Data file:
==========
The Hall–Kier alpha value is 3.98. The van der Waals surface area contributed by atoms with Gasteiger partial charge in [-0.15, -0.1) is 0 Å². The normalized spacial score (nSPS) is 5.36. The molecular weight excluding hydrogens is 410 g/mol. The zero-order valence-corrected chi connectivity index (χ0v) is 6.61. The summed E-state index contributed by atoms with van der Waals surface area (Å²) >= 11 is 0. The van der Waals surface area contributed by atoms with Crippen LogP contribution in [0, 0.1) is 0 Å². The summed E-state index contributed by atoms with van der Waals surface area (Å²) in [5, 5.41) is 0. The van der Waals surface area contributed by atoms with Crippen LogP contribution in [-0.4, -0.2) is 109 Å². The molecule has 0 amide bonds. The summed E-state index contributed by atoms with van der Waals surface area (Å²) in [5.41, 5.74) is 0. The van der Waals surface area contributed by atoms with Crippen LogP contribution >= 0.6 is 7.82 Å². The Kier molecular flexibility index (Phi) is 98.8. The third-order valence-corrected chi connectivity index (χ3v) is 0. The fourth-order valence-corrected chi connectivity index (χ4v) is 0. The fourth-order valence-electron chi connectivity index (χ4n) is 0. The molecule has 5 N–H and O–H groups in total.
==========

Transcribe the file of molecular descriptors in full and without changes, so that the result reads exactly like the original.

The Hall–Kier alpha value is 3.98. The van der Waals surface area contributed by atoms with Gasteiger partial charge in [-0.15, -0.1) is 0 Å². The normalized spacial score (nSPS) is 5.36. The molecular weight excluding hydrogens is 410 g/mol. The zero-order valence-corrected chi connectivity index (χ0v) is 6.61. The summed E-state index contributed by atoms with van der Waals surface area (Å²) >= 11 is 0. The van der Waals surface area contributed by atoms with Crippen LogP contribution in [0, 0.1) is 0 Å². The summed E-state index contributed by atoms with van der Waals surface area (Å²) in [5, 5.41) is 0. The van der Waals surface area contributed by atoms with Crippen LogP contribution in [-0.4, -0.2) is 109 Å². The molecule has 0 amide bonds. The summed E-state index contributed by atoms with van der Waals surface area (Å²) in [5.41, 5.74) is 0. The van der Waals surface area contributed by atoms with Crippen LogP contribution >= 0.6 is 7.82 Å². The Kier molecular flexibility index (Phi) is 98.8. The third-order valence-corrected chi connectivity index (χ3v) is 0. The fourth-order valence-corrected chi connectivity index (χ4v) is 0. The fourth-order valence-electron chi connectivity index (χ4n) is 0. The molecule has 5 N–H and O–H groups in total.